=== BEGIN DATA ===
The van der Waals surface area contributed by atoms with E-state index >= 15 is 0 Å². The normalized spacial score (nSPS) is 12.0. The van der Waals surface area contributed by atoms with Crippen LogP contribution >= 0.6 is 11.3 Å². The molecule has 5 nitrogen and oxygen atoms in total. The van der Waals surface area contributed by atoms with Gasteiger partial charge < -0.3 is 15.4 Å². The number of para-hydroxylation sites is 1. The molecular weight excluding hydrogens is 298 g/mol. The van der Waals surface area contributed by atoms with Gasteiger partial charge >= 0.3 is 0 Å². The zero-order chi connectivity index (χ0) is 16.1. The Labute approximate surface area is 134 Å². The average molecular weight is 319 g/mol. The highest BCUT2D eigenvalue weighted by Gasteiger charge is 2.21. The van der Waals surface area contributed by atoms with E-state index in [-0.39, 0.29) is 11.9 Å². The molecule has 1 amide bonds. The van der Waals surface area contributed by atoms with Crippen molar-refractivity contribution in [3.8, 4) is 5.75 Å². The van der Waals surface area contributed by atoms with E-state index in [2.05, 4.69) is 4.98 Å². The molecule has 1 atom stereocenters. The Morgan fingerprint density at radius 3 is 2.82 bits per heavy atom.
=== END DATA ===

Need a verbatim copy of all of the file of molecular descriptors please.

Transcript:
The van der Waals surface area contributed by atoms with E-state index >= 15 is 0 Å². The normalized spacial score (nSPS) is 12.0. The van der Waals surface area contributed by atoms with Crippen LogP contribution >= 0.6 is 11.3 Å². The molecule has 5 nitrogen and oxygen atoms in total. The van der Waals surface area contributed by atoms with Gasteiger partial charge < -0.3 is 15.4 Å². The number of para-hydroxylation sites is 1. The molecular weight excluding hydrogens is 298 g/mol. The van der Waals surface area contributed by atoms with Gasteiger partial charge >= 0.3 is 0 Å². The zero-order chi connectivity index (χ0) is 16.1. The Labute approximate surface area is 134 Å². The average molecular weight is 319 g/mol. The highest BCUT2D eigenvalue weighted by Gasteiger charge is 2.21. The van der Waals surface area contributed by atoms with E-state index in [-0.39, 0.29) is 11.9 Å². The molecule has 1 amide bonds. The van der Waals surface area contributed by atoms with Crippen molar-refractivity contribution in [3.8, 4) is 5.75 Å². The van der Waals surface area contributed by atoms with E-state index in [2.05, 4.69) is 4.98 Å². The molecule has 1 atom stereocenters. The Morgan fingerprint density at radius 3 is 2.82 bits per heavy atom.